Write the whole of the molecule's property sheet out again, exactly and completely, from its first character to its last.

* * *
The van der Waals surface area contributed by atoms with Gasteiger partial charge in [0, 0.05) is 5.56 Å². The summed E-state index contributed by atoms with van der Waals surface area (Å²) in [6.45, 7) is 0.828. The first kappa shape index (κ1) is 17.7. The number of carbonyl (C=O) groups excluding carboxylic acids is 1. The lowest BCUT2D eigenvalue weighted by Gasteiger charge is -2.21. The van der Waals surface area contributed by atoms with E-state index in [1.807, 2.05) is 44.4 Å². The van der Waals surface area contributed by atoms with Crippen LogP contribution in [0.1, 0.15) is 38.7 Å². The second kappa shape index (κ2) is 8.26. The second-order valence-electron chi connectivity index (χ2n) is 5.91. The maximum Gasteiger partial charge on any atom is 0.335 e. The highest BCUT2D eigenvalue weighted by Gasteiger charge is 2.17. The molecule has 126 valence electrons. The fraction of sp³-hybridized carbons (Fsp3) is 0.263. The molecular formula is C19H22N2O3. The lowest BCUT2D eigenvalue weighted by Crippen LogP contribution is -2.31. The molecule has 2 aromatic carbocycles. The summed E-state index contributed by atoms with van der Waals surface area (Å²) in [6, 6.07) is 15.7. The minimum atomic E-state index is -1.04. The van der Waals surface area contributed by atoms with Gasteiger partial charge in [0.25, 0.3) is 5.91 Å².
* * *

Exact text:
The van der Waals surface area contributed by atoms with Gasteiger partial charge in [0, 0.05) is 5.56 Å². The summed E-state index contributed by atoms with van der Waals surface area (Å²) in [6.45, 7) is 0.828. The first kappa shape index (κ1) is 17.7. The number of carbonyl (C=O) groups excluding carboxylic acids is 1. The lowest BCUT2D eigenvalue weighted by Gasteiger charge is -2.21. The van der Waals surface area contributed by atoms with E-state index in [1.807, 2.05) is 44.4 Å². The van der Waals surface area contributed by atoms with Crippen LogP contribution in [0.1, 0.15) is 38.7 Å². The second kappa shape index (κ2) is 8.26. The second-order valence-electron chi connectivity index (χ2n) is 5.91. The maximum Gasteiger partial charge on any atom is 0.335 e. The highest BCUT2D eigenvalue weighted by Gasteiger charge is 2.17. The molecule has 126 valence electrons. The fraction of sp³-hybridized carbons (Fsp3) is 0.263. The molecular formula is C19H22N2O3. The lowest BCUT2D eigenvalue weighted by Crippen LogP contribution is -2.31. The molecule has 2 aromatic carbocycles. The summed E-state index contributed by atoms with van der Waals surface area (Å²) in [6, 6.07) is 15.7. The minimum atomic E-state index is -1.04. The van der Waals surface area contributed by atoms with Gasteiger partial charge in [0.25, 0.3) is 5.91 Å².